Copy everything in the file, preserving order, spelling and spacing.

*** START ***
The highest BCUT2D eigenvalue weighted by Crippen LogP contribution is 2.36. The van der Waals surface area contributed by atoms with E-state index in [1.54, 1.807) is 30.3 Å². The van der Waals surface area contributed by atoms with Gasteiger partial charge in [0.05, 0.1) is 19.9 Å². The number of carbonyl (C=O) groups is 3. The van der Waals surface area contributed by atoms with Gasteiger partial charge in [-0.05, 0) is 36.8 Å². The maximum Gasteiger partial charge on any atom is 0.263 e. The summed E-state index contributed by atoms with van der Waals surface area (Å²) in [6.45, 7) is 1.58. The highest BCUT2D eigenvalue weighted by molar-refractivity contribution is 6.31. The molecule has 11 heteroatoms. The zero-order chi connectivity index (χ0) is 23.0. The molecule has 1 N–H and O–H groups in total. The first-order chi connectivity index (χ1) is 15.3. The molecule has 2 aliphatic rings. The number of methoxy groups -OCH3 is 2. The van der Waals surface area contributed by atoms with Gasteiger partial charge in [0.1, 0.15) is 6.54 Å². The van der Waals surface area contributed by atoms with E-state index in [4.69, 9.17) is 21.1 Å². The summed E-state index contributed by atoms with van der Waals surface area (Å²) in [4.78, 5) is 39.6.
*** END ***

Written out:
The highest BCUT2D eigenvalue weighted by Crippen LogP contribution is 2.36. The van der Waals surface area contributed by atoms with E-state index in [1.54, 1.807) is 30.3 Å². The van der Waals surface area contributed by atoms with Gasteiger partial charge in [0.05, 0.1) is 19.9 Å². The number of carbonyl (C=O) groups is 3. The van der Waals surface area contributed by atoms with Gasteiger partial charge in [-0.05, 0) is 36.8 Å². The maximum Gasteiger partial charge on any atom is 0.263 e. The summed E-state index contributed by atoms with van der Waals surface area (Å²) in [6.45, 7) is 1.58. The highest BCUT2D eigenvalue weighted by molar-refractivity contribution is 6.31. The molecule has 11 heteroatoms. The zero-order chi connectivity index (χ0) is 23.0. The molecule has 1 N–H and O–H groups in total. The first-order chi connectivity index (χ1) is 15.3. The molecule has 2 aliphatic rings. The number of methoxy groups -OCH3 is 2. The van der Waals surface area contributed by atoms with Gasteiger partial charge in [0.1, 0.15) is 6.54 Å². The van der Waals surface area contributed by atoms with E-state index in [4.69, 9.17) is 21.1 Å². The summed E-state index contributed by atoms with van der Waals surface area (Å²) in [4.78, 5) is 39.6.